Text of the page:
© NBC
Stop "slet dine coockies"

Det klassiske råd [slet dine coockies] ], for dem, der sætter pris på privatlivets fred til at beskytte sig selv mod internetsporing og målrettede annoncer på websider, fungerer ikke særligt godt mod den nyeste type af avanceret overvågning, som bruger alt fra din iPhones batteri status til hvilken skrifttype, du har installeret på din browser, siger Princeton forskere i en stor ny undersøgelse af 1 million websider, den største af sin slags.

Sporingsværktøjerne finder ud af, hvilken person du er, og serverer dig så målrettede annoncer, hvis du besøger disse sider. Data om dig samles sammen og sælges til andre annoncører. Du læser nyhederne gratis (nogle gange) og nogen bliver betalt for at skrive det, og sjove kattebilleder får deres serveromkostninger dækket.

Men sporingsværktøjerne bruges også til at bygge kundeprofiler, som kunderne ikke har nogen kontrol.

"Adskillige træk ved nettet ... bruges eller misbruges, afhængigt af hvordan man ser på det, af disse sporingsfirmaer og forskellige andre enheder i annonceteknologiernes økosystem" siger studiets medforfatter Arvind Narayana, lektor i computervidenskab ved Princeton. "De bruges på smarte måder til at spore, hvor brugerne bevæger sig på nettet."

Princeton forskerne undersøgte nettets topsider og fandt tegn på aggressiv sporing. To af topsiderne havde hver over 81000 sporingsværktøjer. Det meste af sporingen var imidlertid samlet blandt nogle få giganter, Google, Facebook og Twitter var de eneste tredjeparts sporingsværktøjer, der var tilsted på mere end 10% af siderne.


While consolidation in the ad market is understandable, security professionals were alarmed by the more "esoteric" methods of tracking they uncovered.

These new techniques form a kind of "browser fingerprinting." Even if you're doing your best to clear your cookies and always fill out online forms using the name "Sir Fluffius Hottentot," sites can still identify you using these more discrete markers.

"It doesn't involve putting a cookie on the computer. It doesn't go away when you clear your cookies," said Narayanan. "Any time the company encounters you online they're going to know it's one particular device because your device behaves the same way."

The exact list of fonts you've installed can be a data point. How exactly your browser processes audio data can be another. Always resize your browser window to a certain point? That's another tell. Even your battery status level.

That last one could be used to unmask users who think they've taken steps to hide their web history.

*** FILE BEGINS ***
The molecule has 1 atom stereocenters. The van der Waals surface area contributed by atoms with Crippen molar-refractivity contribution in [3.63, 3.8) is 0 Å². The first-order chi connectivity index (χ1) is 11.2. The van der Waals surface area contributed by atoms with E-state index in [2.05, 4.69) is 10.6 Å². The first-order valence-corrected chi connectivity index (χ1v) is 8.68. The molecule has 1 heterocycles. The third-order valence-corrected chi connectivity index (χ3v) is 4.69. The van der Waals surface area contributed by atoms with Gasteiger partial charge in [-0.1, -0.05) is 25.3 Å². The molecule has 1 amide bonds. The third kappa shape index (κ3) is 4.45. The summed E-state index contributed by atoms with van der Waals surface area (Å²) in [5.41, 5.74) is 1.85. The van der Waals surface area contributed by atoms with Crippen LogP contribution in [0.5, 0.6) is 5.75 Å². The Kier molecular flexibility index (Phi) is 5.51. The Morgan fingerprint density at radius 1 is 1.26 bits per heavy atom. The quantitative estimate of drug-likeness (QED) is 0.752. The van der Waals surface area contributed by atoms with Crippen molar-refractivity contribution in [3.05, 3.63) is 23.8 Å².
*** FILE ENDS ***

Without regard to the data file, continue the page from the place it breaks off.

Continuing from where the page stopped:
"If your browsing one website and browsing another anonymously and the same tracker is embedded on both of those, the tracker can read your battery level and discharge rate and see both changing at the same rate," said Narayanan.

© Princeton
The researchers found instances of a kind of graphics function tracking called "Canvas Fingerprinting" on 14,371 sites, font list fingerprinting on 3,250 sites, audio fingerprinting trackers on 579 sites, and battery level tracking in two different tracking scripts.

"A combination of your browser version, OS version, Flash version, amount of RAM, etc. is a surprisingly accurate way of tracking users on the web," said Chester Wisniewski, principal research scientist at security firm Sophos. However, he cautions that it's unlikely these methods will be widely used online.

"The advertising industry must be careful to not take steps that may draw attention from privacy regulators. We have seen limited use of these techniques to date, but the legitimate industry hasn't seemed to embrace the use of these details on most surfing," said Wisniewski.

The Princeton researchers say though is all it takes is one major third-party group to start using a method for it be found on thousands of sites. Narayanan cited an example where a previously little-used technique went to 5 percent adoption on the web after a single third-party developer deployed it. "That number can change in the blink of an eye," he said.

But what may be more alarming is that most consumers have no idea they're being tracked in these new ways. "There's a total lack of transparency. We want to shine a light on the dark corners of the internet," said Narayanan.

He recommends users concerned about their privacy use programs like Ghostery, Disconnect and ad blockers to cut down on the tracking.

Reached for comment, Laura Goldberg, a spokeswoman for the Internet Advertising Bureau, an industry trade group, said the organization, "has a strong, long-held commitment to consumer privacy," a self-regulatory advertising standards program, and "regularly evaluates new tracking mechanisms."